I see that $\sum (x_n + y_n) = \sum x_n + \sum y_n$, but I'm not sure what formal logic I should use to prove the convergence of $\sum (x_n + y_n)$ from the convergence of the other two series.

Does anyone have any pointers? Thanks!

  • $\begingroup$ Well if $\sum (x_{n}+y_{n})$ converges absolutely then the decompostion is fine, at least $\endgroup$ – TheOscillator Nov 19 '15 at 19:46
  • $\begingroup$ Hint: let $s_n=\sum_{1}^{n}x_n, e_n=\sum_{1}^{n}y_n$ $\endgroup$ – R.N Nov 19 '15 at 19:50
  • $\begingroup$ If $a_n\to a,b_n\to b$, then $a_n+b_n\to a+b$. $\endgroup$ – Yai0Phah Nov 19 '15 at 19:50
  • $\begingroup$ if using Weistrass definition of convergence that epsilon delta. what you proving is in many real anysis books or advanced calc. Im sure you can find it $\endgroup$ – Tiger Blood Nov 19 '15 at 19:53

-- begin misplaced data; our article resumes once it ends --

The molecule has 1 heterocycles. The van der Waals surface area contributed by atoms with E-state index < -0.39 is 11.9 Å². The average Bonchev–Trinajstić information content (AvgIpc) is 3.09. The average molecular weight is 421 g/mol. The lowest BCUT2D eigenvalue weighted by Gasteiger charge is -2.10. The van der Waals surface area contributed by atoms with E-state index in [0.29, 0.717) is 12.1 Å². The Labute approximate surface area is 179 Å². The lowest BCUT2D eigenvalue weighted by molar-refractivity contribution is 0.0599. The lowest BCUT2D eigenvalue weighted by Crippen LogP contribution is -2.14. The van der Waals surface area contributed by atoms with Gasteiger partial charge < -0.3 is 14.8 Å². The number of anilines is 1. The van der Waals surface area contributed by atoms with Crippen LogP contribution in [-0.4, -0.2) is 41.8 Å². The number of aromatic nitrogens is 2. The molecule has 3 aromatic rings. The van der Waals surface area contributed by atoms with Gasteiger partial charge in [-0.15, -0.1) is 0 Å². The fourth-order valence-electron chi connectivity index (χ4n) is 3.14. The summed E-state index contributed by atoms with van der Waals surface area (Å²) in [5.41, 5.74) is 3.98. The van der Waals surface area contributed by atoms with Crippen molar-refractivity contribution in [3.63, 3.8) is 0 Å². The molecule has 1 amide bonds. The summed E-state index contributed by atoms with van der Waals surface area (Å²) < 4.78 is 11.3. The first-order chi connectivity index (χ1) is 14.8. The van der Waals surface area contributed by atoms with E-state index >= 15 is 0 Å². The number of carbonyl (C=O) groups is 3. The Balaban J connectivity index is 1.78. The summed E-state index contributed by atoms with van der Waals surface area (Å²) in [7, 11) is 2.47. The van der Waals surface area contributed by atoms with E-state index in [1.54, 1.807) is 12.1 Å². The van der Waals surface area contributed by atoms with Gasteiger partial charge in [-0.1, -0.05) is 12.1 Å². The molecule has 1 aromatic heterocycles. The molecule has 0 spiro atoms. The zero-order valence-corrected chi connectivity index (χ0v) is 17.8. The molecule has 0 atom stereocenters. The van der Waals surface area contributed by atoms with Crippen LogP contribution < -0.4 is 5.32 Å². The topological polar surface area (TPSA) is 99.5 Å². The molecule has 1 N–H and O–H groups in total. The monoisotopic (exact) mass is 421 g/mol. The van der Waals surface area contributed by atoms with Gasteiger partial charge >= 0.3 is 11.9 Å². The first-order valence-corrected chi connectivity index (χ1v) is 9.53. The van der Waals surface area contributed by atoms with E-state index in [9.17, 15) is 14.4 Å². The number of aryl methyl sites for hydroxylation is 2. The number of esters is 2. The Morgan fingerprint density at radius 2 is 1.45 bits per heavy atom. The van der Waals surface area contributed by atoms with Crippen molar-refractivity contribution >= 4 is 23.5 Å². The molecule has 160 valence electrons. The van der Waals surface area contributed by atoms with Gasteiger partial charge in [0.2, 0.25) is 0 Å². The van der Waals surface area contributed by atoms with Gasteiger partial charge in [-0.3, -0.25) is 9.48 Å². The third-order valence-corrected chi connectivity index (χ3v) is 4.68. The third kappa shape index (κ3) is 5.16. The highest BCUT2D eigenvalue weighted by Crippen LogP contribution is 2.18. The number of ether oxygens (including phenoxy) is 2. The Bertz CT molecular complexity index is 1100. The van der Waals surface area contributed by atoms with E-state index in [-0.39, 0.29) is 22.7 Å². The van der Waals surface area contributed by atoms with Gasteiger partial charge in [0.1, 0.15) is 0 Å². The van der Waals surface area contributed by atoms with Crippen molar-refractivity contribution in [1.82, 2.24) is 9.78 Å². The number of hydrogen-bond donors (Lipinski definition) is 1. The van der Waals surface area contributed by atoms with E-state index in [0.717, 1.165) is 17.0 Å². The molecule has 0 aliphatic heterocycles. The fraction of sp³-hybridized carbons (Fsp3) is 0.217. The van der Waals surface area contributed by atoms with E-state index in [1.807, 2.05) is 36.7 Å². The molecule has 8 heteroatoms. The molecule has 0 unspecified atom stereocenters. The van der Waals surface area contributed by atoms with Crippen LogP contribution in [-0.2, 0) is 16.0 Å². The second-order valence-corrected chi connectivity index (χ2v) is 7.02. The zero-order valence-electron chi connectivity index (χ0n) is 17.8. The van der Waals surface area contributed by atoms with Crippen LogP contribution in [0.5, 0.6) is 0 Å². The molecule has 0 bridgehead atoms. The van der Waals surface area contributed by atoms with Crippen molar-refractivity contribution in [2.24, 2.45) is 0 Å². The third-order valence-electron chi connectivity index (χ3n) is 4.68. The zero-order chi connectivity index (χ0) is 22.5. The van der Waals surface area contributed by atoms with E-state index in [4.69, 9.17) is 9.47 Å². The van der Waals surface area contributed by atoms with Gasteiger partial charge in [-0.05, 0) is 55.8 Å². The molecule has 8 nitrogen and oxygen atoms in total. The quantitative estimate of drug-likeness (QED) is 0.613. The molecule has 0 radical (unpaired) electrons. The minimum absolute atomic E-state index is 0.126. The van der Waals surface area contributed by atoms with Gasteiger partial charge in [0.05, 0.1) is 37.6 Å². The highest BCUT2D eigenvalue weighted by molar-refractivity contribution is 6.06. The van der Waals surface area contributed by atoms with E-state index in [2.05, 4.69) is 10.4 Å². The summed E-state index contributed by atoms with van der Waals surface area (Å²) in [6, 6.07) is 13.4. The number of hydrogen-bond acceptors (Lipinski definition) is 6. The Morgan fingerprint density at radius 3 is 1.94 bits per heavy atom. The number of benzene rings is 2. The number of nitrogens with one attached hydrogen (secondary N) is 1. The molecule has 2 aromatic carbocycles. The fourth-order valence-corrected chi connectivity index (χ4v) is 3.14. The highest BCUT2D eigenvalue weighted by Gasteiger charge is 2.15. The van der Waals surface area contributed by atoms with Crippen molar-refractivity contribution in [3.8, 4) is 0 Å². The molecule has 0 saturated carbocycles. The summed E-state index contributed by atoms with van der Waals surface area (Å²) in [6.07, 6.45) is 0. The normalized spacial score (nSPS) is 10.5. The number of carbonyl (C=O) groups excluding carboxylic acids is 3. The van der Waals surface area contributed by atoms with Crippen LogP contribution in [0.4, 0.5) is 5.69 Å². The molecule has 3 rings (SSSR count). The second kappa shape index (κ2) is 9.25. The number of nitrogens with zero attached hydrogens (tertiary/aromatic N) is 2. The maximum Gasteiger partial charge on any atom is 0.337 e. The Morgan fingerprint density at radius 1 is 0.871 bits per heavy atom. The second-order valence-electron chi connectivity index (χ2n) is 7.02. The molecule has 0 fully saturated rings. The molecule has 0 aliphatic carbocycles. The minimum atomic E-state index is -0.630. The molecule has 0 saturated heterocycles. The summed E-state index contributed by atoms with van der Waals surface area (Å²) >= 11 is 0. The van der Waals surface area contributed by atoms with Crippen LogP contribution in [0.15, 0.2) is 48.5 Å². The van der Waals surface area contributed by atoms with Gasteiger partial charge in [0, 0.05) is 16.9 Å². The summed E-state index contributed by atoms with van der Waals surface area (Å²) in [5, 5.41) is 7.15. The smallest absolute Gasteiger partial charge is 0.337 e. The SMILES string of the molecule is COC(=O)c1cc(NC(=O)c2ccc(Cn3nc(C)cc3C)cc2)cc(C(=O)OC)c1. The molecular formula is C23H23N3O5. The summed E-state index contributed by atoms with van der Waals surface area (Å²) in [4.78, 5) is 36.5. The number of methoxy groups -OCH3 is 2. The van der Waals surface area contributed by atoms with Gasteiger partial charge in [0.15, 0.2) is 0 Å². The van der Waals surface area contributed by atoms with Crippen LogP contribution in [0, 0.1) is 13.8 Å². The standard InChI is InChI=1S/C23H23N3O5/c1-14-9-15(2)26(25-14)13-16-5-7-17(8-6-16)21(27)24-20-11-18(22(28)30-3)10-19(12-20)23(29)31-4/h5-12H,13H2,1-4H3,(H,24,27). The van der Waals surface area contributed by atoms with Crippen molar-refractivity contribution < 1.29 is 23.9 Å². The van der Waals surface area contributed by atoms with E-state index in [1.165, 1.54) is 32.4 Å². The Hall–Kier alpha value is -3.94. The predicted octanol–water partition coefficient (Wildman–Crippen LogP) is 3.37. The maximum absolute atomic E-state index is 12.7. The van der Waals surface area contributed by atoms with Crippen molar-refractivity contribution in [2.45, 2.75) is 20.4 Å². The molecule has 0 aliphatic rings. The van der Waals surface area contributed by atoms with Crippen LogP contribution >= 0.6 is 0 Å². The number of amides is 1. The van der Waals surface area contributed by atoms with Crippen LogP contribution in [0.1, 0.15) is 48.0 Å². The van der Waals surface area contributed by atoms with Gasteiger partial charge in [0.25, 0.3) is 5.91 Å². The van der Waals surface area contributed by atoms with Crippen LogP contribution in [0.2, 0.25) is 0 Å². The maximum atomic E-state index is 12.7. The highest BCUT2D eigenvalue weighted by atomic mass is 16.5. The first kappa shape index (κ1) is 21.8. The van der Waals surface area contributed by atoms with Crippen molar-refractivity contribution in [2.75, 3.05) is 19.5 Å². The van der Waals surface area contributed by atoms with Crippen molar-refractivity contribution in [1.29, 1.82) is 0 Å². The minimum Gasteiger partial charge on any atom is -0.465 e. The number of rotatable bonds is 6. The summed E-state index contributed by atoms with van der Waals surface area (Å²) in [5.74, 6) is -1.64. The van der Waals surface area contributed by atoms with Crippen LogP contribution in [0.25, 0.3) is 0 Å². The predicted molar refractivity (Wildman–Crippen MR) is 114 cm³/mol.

That $\sum\limits_{n=1}^\infty {x_n}$ converges means that the sequence $\Big(\sum\limits_{n=1}^m x_n\Big)_{m=1,2,\dots}$ converges as $m\to\infty$.

Recall the following fact.

If two sequences $(a_m)_m$ and $(b_m)_m$ converge, then their sum $(a_m+b_m)_m$ also converges (to the sum of the limits).

Thus, if $\sum\limits_{n=1}^\infty a_n$ and $\sum\limits_{n=1}^\infty b_n$ converge, then also the sequence $$\Big(\sum_{n=1}^m a_n + \sum_{n=1}^m b_n\Big)_m=\Big(\sum_{n=1}^m (a_n + b_n)\Big)_m$$ converges. In other words, $\sum\limits_{n=1}^\infty (a_n+b_n)$ converges.

  • $\begingroup$ I see the general idea, but I'm just getting a little confused by the notation. You mention the sequence $(\sum_{n=1}^m a_n + \sum_{n=1}^m b_n)_m$, but I'm not really sure why we are constructing a sequence from the series or what that means. Do you mean the sequence of partial sums of the series? $\endgroup$ – mxdg Nov 19 '15 at 19:59
  • $\begingroup$ Yes ,the series $\sum_{n=1}^\infty a_n$ is defined as the limit of the sequence of partial sums, which is given by $(\sum_{n=1}^m a_n)_m$. $\endgroup$ – J.R. Nov 19 '15 at 20:05

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